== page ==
The Dent School House has my favorite name on the list. The story goes that several young students went missing from the elementary school in the 1940s and 50s. It was soon revealed that the janitor had murdered the kids and hid their bodies in the basement, convincing everyone that the smell was just backed up pipes. The janitor also disappeared one day, never to be seen again, and he still haunts the property, looking, of course, for more victims. Apparently, you can also get married at the Dent School House, so you better get proposing.

Loftus Hall Afterdark: Wexford, Ireland

In the 1700s, while living at Loftus Hall, Anne Tottenham was visited by a sailor seeking shelter from a storm. Anne became enamored by the man, and he ended up staying on the grounds with Anne. One night while they were playing cards, Anne dropped a card under the table. When she went to pick it up, she saw that the stranger had cloven hooves poking out from his trousers. When she screamed, the man immediately revealed himself to be Satan and shot through the roof in a ball of fire. Anne, who continued to experience poltergeist activity, was confined in a room until her death, which is also a mystery. This adults-only haunted house is only open one night, but you can go on a paranormal tour of the building year round.

Georgetown Morgue: Seattle, WA

Originally called the Kolling Mortuary Services in 1928, the Georgetown Morgue building would eventually house a crematorium that burned around 100 bodies a day. The story goes that in 1947, a deceased jazz trumpet player named Figgy Dorsey was reported missing from the embalming table. He was found the next day at his prior home, dismembered on the lawn. In 1965, an earthquake collapsed a part of the building, killing one of the owners. Three years later, all the morgue’s employees, nine in total, were bound by three armed men. They then forced the group into the crematorium and burned them alive. The murders were never solved.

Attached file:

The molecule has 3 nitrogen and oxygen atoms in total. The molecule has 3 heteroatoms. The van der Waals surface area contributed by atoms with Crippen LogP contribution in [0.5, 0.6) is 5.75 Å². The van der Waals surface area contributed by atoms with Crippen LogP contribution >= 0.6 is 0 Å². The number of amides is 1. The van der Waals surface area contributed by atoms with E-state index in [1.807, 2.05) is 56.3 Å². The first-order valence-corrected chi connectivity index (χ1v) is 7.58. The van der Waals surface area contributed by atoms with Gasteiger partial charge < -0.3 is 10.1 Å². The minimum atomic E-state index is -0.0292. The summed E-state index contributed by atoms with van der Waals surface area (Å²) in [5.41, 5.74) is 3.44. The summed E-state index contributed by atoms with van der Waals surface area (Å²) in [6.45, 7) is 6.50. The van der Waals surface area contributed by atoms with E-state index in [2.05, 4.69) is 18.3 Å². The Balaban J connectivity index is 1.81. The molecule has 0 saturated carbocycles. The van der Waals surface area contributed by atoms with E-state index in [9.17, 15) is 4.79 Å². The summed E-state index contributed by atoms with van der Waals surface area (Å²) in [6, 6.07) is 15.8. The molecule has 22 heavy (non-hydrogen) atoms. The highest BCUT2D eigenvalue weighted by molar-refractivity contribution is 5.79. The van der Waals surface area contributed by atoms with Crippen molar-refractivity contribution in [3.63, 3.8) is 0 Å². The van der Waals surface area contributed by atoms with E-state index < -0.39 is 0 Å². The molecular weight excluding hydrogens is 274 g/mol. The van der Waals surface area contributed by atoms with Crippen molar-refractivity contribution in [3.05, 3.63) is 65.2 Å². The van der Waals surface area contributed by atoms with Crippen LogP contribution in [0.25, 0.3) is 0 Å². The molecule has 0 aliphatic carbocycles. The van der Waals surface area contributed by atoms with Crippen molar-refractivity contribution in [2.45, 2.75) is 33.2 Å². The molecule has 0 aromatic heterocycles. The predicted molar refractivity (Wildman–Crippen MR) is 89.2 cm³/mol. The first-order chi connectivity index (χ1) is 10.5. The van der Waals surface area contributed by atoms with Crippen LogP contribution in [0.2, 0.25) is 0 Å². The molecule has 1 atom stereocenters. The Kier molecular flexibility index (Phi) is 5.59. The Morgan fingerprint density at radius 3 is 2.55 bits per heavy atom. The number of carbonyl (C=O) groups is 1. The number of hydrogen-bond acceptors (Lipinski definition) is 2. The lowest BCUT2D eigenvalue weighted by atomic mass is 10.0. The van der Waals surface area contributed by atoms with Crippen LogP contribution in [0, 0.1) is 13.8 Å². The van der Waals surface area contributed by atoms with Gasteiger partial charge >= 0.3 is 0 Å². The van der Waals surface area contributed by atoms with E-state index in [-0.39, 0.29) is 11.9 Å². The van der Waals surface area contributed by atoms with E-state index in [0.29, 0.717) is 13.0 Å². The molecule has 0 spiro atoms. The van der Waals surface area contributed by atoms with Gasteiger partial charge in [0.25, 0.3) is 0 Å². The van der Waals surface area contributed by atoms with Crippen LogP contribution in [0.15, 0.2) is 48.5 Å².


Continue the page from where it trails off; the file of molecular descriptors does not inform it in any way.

Brighton Asylum: Passaic, NJ

The Brighton Asylum, found in Brighton’s industrial complex (a series of old warehouses), was once a mental institution in the mid 1940s. Particularly dangerous individuals were housed in a central building referred to as the Brighton Asylum. Also living on the property was the large staff that included doctors and nurses. There were whispers of strange gatherings taking place, occult parties, ones that sometimes included terrible experiments on patients. This area is known as “The Bleeding Grounds.” The facility was closed in 1952 due to the discovery of the extremely harsh living conditions, the horrific experiments, and staff disappearances. An investigation was said to be taking place, but no records can be found.

I’m sure there are plenty more supposedly haunted houses all over the country and all over the world. Of course, haunted house owners have every reason to make up sensational stories about their locations, but after all, it is Halloween, and I think we all suspend a little bit of our disbelief for the season. Whether these stories are true, partly true, or not true at all, I have a feeling we will all buy into the terror. But beware, you never know what might follow you home.